A ~ C ~ S~N~A~K~E~S

Snake Breeders Based in Leicestershire, England, UK      

AFRICAN BROWN HOUSE SNAKE CARE GUIDE

Boaedon Fuliginosus

Introduction

African Brown House Snakes are a small, non venomous colubrid that is sexually dimorphic in that females grow significantly larger than males. The name "House Snake" was given as they are often found around houses and other buildings looking for food.

House snakes are easy to maintain in captivity and make a great alternative to the more common species which are usually recommended for beginners. There is a great deal that is not fully understood regarding house snakes especially in the areas of identification of individual species and of genetics which makes them an excellent challenge for the more experienced keeper.

A largely terrestrial species who are believed to be nocturnal.

Experience Level Beginner
Temperament

Generally very placid

Captive Variants Wild Type
Expected Adult Length

Males 60 - 100cm : Females 100 - 140cm

Recommended Housing

Vivarium or plastic tubs

We prefer to use tubs as we have found them to be much easier to keep clean.

Other requirements:

-Small water bowl

-A minimum of 2 hides (1 in the cool end and 1 in the warm end) at least one of which should be moist

As House Snakes inhabit many different environments we would recommend offering as much variation as possible for example climbing branches and low level greenery as well as dry and moist areas, all of which will probably be well used.

In general we have found our fuliginosus do better with a slightly higher humidity than our cape house snakes.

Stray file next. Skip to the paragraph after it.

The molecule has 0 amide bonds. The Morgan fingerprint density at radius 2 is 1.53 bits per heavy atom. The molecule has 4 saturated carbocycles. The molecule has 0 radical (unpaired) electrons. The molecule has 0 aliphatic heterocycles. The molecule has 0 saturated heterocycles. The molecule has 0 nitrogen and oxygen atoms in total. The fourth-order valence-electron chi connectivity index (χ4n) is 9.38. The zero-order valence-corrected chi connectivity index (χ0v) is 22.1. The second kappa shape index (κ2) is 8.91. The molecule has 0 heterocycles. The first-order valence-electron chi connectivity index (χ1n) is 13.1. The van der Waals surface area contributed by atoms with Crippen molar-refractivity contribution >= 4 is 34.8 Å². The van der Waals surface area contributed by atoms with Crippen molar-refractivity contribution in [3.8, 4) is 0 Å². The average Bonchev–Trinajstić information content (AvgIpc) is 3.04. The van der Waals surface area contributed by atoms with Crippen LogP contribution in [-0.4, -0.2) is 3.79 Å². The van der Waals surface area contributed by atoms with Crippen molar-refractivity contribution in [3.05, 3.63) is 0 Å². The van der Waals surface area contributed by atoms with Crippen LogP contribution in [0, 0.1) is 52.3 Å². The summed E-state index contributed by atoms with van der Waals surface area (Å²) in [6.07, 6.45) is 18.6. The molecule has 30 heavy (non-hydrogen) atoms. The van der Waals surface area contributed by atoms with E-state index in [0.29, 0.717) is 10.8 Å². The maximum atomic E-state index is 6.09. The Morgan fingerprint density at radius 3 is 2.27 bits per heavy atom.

Suggested Housing Sizes
Housing sizes are a matter of personal preference (for you and your snake) and you should choose what best suits you but we generally use the Really Useful Products plastic tubs and move up in size as the snake grows. For particularly small hatchlings we often start them off in plastic takeaway food storage tubs to prevent escapees.

Some of our tub size recommendations are listed below.

0.35Ltr

- 155mm x 100mm x 40mm

- Hatchlings

1.75Ltr

- 245mm x 180mm x 70mm

- Large Hatchlings

5 Litre

- 340mm x 200mm x 125mm

- Yearlings

9 Litre

- 395mm x 255mm x 155mm

- Larger Yearling Females, Sub Adult Males

12 Litre

- 465mm x 270mm x 150mm

- Sub Adult Females, Adult Males

24.5Ltr

- 600mm x 400mm x 150mm

- Adult Females, Large Adult Males

50 Litre

- 710mm x 440mm x 230mm

- Large Adult Females

When moving snakes into a larger enclosure, particularly if the snake is a little nervous or has a tendency to go off their food easily, we fill the enclosure with extra greenery to ensure they feel secure. As they begin to settle we remove pieces of greenery to allow them more space to move around in. It is also a good idea to put an unwashed item of furniture or greenery from their old enclosure into their new enclosure for the first few days as we find that something familiar helps them acclimatise to their new surroundings much more quickly.

Temperature Range 21C (70F) to 31C (88F)
Recommended Heating

Viv - Guarded Ceramic heater or heat mat

Tub - Heat mat

Whichever method is used, the temperature should be controlled by a suitable thermostat and monitored using a digital thermometer.

Origin Africa
Natural Environment

Found in a wide range of environments including ; scrublands, forests, wooded areas, grasslands, coastal areas, shrublands, heathlands, houses, barns and other buildings.

Recommended Substrate

We use Aspen and provide two moist hides of vermiculite and/or moss.

Natural Diet Mostly Rodents but will also eat Lizards and occasionally Bats, Birds, Frogs and even other snakes.
Primary Captive Diet Rodents
Other Observations Care should be taken when feeding your house snake as they are usually quite aggressive feeders!

This care guide has been written by us at AC Snakes for your information and guidance.
 
It will be updated and expanded as regularly as we are able, however it should not be used as your only source of care information.
 
Prior to purchasing any animal it is strongly recommended that you research extensively to ensure that you can provide the correct care for your pet.
 
Last updated May 2012

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